That is not a method that I recomend.

How much pedaltones do you need in the Wind ensemble? What mouthpiece do you use?

You do not spend a lot of time with the mouthpiece on your mouth, twice a week? Well a good pedal Ab is good pay for that time input. To get a good pedal F or Eb you have to practice a lot more, that is the simple answer.

It boils down to how much time you want spend on your horn.

Yes I have moments where my lips arnīt flexible enough. The morning after a hard days night. Maybe after 8-10 hours of loud playing. (that does not happen anymore, but often enough 20 years ago) , soft play in the middle range, break, more soft playing in both low and high range, and then of the the next gig.

There are many methods to practise low range, some works for many players, some does damage some and work for others. May recomendation is: play music in the low range, transpose any melody down. Be awere of your airflow, keep it steady, donīt blow hard, a slow wind but large, rather warm instead of cold. (not like the high range) Try to keep the "M" even in low tones.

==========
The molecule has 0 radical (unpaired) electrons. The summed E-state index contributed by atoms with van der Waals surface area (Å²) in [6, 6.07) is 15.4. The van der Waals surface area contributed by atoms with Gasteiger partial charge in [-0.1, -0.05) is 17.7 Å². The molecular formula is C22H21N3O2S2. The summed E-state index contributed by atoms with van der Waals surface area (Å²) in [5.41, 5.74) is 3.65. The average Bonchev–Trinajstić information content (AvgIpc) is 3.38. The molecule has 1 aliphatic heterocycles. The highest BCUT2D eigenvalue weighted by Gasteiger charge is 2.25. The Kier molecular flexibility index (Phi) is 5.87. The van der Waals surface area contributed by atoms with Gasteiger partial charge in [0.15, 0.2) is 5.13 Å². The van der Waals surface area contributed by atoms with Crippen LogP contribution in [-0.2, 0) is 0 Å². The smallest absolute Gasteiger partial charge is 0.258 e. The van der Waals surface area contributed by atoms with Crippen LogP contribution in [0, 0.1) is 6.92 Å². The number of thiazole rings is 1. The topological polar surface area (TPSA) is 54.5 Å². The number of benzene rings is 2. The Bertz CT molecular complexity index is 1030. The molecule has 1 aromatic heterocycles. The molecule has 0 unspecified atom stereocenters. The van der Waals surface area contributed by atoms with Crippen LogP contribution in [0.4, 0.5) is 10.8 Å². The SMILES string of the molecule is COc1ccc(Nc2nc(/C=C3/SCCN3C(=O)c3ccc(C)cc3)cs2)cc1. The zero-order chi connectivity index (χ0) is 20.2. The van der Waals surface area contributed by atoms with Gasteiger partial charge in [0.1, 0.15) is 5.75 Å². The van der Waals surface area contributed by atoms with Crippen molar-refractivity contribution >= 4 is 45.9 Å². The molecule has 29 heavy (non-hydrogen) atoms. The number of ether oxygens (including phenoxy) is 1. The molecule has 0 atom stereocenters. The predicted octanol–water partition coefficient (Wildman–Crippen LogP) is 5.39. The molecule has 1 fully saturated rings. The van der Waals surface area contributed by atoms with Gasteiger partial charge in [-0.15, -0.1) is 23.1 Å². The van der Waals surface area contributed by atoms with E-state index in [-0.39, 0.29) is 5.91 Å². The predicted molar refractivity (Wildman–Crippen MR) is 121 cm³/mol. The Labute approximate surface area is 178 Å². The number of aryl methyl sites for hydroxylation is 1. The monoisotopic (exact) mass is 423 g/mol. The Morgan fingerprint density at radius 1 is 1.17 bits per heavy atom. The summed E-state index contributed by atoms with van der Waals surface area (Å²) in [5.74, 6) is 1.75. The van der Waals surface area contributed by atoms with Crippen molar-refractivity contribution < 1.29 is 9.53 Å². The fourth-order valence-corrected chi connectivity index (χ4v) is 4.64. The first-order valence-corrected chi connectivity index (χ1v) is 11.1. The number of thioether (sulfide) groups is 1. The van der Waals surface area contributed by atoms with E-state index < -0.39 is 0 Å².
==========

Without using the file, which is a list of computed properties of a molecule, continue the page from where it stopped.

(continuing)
Logged

Kanstul 1662. Bach 45B. Kanstul 1555. Besson Euphonium. Kanstul 66-S Tuba. Sackbuts in F/E/Eb Bb/A
And several horns I should sell.
sirisobhakya
*
Offline Offline

Location: Hiroshima, Japan
Joined: Jun 7, 2009
Posts: 17

View Profile
« Reply #3 on: Sep 03, 2017, 02:53AM »

This might be different from person to person. I dont know what is correct but I have a feel that my upper lip is vibrating more than the lower lip. And the vibration is bigger thr lower I get. For different types embouchure it's maybe opposite. But as fare I know one lip should be more dominant inside the mouthpiece.